In 1969, the Cuyahoga River in Ohio caught fire.
The blaze caught the attention of the national media, and Time magazine described the Cuyahoga as a river that “oozes,” rather than flows. There were no fish or other animals in the water, and the concentration of oil and other toxins was so thick that they could actually burn.
The river had become, in effect, a giant grease trap.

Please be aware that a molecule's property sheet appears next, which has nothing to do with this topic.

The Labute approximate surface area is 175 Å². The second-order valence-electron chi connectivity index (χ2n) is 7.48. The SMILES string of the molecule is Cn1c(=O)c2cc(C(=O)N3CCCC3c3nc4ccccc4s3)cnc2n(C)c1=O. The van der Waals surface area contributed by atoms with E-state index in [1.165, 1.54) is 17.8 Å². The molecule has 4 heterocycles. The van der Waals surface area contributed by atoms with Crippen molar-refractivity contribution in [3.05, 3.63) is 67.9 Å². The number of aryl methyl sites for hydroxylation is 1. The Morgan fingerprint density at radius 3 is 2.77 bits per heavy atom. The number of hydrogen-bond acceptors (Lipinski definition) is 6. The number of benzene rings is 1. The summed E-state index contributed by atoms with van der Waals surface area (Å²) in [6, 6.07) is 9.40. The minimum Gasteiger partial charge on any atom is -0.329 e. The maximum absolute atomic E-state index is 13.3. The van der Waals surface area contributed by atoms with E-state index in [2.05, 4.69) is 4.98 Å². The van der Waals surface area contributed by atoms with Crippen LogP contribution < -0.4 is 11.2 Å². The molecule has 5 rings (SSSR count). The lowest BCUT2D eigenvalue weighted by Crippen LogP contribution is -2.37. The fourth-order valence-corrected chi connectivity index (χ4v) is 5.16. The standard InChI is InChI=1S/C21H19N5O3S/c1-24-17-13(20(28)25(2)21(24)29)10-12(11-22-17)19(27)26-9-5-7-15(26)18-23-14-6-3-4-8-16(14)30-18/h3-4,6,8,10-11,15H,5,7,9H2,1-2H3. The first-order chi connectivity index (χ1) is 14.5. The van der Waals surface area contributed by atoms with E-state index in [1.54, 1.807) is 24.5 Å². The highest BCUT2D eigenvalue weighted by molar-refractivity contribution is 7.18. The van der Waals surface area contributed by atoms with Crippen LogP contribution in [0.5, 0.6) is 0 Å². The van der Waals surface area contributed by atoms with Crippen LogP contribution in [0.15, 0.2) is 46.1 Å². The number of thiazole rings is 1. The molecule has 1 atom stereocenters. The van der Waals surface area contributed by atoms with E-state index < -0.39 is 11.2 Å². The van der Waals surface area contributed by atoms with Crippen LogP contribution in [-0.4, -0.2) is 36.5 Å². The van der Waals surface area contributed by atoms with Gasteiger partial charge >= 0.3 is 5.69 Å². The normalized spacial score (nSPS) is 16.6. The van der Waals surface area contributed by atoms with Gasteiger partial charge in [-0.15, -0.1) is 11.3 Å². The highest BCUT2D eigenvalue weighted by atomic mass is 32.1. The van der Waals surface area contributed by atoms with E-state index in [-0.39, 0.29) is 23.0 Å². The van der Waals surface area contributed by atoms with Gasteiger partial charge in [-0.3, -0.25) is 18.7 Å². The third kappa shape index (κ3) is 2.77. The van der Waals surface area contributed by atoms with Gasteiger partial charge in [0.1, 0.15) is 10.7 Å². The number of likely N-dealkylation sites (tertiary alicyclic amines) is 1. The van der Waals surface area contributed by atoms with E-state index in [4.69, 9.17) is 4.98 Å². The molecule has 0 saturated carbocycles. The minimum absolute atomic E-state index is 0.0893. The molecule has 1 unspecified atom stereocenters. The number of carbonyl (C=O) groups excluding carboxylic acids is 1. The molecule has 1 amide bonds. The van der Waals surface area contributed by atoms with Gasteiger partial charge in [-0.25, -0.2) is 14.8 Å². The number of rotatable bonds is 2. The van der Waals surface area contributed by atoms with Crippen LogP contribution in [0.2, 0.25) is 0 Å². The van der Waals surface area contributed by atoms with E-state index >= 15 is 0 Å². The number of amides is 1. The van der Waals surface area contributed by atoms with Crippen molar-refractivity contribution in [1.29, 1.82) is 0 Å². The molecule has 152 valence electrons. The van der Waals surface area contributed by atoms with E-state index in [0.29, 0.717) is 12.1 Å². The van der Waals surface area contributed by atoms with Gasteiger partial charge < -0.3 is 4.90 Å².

And the ’69 fire was not event the first time the river had caught fire, and it by Cuyahoga standards, it was relatively mild. Dating back to the 1860s, the river had caught on fire at least 13 times. In 1952, the largest such fire caused more than $1 million of damage to boats, docks and a riverfront building. But the 1969 fire had a major impact on efforts to clean up the nation's waterways.